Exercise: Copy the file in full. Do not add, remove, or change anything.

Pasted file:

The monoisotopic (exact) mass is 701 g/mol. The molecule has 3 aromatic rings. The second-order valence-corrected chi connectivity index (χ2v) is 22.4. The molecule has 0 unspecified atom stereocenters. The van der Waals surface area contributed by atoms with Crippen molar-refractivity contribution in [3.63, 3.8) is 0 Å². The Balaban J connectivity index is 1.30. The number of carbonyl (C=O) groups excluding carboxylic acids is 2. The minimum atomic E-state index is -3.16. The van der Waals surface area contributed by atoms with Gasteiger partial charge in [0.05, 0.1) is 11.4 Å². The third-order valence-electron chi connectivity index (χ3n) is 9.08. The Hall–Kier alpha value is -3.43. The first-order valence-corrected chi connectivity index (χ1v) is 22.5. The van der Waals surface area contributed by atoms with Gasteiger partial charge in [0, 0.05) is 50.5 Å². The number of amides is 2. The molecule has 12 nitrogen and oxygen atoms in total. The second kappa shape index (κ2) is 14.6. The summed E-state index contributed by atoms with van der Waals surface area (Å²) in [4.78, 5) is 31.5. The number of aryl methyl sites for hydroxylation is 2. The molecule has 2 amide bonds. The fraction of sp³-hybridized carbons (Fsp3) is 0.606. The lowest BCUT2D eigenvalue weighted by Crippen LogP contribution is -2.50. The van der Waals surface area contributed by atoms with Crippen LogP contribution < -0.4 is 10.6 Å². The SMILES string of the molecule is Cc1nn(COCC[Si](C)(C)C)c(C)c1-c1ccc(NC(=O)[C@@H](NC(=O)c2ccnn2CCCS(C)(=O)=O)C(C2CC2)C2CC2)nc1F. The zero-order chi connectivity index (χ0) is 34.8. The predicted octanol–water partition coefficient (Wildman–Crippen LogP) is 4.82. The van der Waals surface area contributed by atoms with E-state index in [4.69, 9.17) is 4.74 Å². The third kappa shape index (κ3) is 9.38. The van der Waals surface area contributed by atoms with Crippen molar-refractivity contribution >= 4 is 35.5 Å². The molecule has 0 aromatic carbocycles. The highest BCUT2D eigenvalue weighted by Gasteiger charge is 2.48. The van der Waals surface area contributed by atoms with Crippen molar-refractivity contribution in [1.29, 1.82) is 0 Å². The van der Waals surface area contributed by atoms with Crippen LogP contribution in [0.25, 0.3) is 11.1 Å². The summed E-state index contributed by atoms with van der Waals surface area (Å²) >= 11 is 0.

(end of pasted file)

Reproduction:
The monoisotopic (exact) mass is 701 g/mol. The molecule has 3 aromatic rings. The second-order valence-corrected chi connectivity index (χ2v) is 22.4. The molecule has 0 unspecified atom stereocenters. The van der Waals surface area contributed by atoms with Crippen molar-refractivity contribution in [3.63, 3.8) is 0 Å². The Balaban J connectivity index is 1.30. The number of carbonyl (C=O) groups excluding carboxylic acids is 2. The minimum atomic E-state index is -3.16. The van der Waals surface area contributed by atoms with Gasteiger partial charge in [0.05, 0.1) is 11.4 Å². The third-order valence-electron chi connectivity index (χ3n) is 9.08. The Hall–Kier alpha value is -3.43. The first-order valence-corrected chi connectivity index (χ1v) is 22.5. The van der Waals surface area contributed by atoms with Gasteiger partial charge in [0, 0.05) is 50.5 Å². The number of amides is 2. The molecule has 12 nitrogen and oxygen atoms in total. The second kappa shape index (κ2) is 14.6. The summed E-state index contributed by atoms with van der Waals surface area (Å²) in [4.78, 5) is 31.5. The number of aryl methyl sites for hydroxylation is 2. The molecule has 2 amide bonds. The fraction of sp³-hybridized carbons (Fsp3) is 0.606. The lowest BCUT2D eigenvalue weighted by Crippen LogP contribution is -2.50. The van der Waals surface area contributed by atoms with Crippen LogP contribution < -0.4 is 10.6 Å². The SMILES string of the molecule is Cc1nn(COCC[Si](C)(C)C)c(C)c1-c1ccc(NC(=O)[C@@H](NC(=O)c2ccnn2CCCS(C)(=O)=O)C(C2CC2)C2CC2)nc1F. The zero-order chi connectivity index (χ0) is 34.8. The predicted octanol–water partition coefficient (Wildman–Crippen LogP) is 4.82. The van der Waals surface area contributed by atoms with E-state index in [4.69, 9.17) is 4.74 Å². The third kappa shape index (κ3) is 9.38. The van der Waals surface area contributed by atoms with Crippen molar-refractivity contribution >= 4 is 35.5 Å². The molecule has 0 aromatic carbocycles. The highest BCUT2D eigenvalue weighted by Gasteiger charge is 2.48. The van der Waals surface area contributed by atoms with Crippen molar-refractivity contribution in [1.29, 1.82) is 0 Å². The van der Waals surface area contributed by atoms with Crippen LogP contribution in [0.25, 0.3) is 11.1 Å². The summed E-state index contributed by atoms with van der Waals surface area (Å²) >= 11 is 0.